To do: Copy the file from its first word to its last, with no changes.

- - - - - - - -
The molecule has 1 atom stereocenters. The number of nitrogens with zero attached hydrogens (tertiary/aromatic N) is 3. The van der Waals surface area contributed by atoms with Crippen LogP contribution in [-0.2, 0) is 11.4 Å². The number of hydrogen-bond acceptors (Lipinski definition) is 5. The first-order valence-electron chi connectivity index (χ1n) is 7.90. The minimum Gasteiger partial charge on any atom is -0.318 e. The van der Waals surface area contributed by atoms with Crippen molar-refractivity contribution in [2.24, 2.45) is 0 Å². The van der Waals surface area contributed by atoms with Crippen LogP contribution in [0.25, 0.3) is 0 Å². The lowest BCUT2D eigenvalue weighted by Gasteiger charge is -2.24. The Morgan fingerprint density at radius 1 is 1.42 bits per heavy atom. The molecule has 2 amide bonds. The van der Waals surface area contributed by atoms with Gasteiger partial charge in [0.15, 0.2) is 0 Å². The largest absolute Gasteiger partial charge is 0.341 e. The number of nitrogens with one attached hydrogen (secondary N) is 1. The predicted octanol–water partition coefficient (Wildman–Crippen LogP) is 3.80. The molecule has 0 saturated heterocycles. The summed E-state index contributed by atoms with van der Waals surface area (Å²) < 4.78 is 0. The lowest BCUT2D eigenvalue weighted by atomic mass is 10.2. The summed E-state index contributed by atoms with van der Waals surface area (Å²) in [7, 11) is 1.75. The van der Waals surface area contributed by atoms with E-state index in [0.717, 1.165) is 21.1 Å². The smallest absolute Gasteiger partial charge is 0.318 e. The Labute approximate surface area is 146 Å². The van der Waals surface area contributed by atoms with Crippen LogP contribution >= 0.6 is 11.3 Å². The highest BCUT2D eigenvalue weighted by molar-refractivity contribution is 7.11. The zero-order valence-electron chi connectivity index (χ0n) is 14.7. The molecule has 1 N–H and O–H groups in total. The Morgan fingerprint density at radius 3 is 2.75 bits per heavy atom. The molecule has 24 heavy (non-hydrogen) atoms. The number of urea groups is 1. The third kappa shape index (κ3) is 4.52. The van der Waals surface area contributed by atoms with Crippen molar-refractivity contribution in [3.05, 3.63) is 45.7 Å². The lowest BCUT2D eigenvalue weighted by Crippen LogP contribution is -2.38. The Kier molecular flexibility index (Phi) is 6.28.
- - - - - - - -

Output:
The molecule has 1 atom stereocenters. The number of nitrogens with zero attached hydrogens (tertiary/aromatic N) is 3. The van der Waals surface area contributed by atoms with Crippen LogP contribution in [-0.2, 0) is 11.4 Å². The number of hydrogen-bond acceptors (Lipinski definition) is 5. The first-order valence-electron chi connectivity index (χ1n) is 7.90. The minimum Gasteiger partial charge on any atom is -0.318 e. The van der Waals surface area contributed by atoms with Crippen molar-refractivity contribution in [2.24, 2.45) is 0 Å². The van der Waals surface area contributed by atoms with Crippen LogP contribution in [0.25, 0.3) is 0 Å². The lowest BCUT2D eigenvalue weighted by Gasteiger charge is -2.24. The Morgan fingerprint density at radius 1 is 1.42 bits per heavy atom. The molecule has 2 amide bonds. The van der Waals surface area contributed by atoms with Gasteiger partial charge in [0.15, 0.2) is 0 Å². The largest absolute Gasteiger partial charge is 0.341 e. The number of nitrogens with one attached hydrogen (secondary N) is 1. The predicted octanol–water partition coefficient (Wildman–Crippen LogP) is 3.80. The molecule has 0 saturated heterocycles. The summed E-state index contributed by atoms with van der Waals surface area (Å²) < 4.78 is 0. The lowest BCUT2D eigenvalue weighted by atomic mass is 10.2. The summed E-state index contributed by atoms with van der Waals surface area (Å²) in [7, 11) is 1.75. The van der Waals surface area contributed by atoms with E-state index in [0.717, 1.165) is 21.1 Å². The smallest absolute Gasteiger partial charge is 0.318 e. The Labute approximate surface area is 146 Å². The van der Waals surface area contributed by atoms with Crippen LogP contribution >= 0.6 is 11.3 Å². The highest BCUT2D eigenvalue weighted by molar-refractivity contribution is 7.11. The zero-order valence-electron chi connectivity index (χ0n) is 14.7. The molecule has 1 N–H and O–H groups in total. The Morgan fingerprint density at radius 3 is 2.75 bits per heavy atom. The molecule has 24 heavy (non-hydrogen) atoms. The number of urea groups is 1. The third kappa shape index (κ3) is 4.52. The van der Waals surface area contributed by atoms with Crippen molar-refractivity contribution in [3.05, 3.63) is 45.7 Å². The lowest BCUT2D eigenvalue weighted by Crippen LogP contribution is -2.38. The Kier molecular flexibility index (Phi) is 6.28.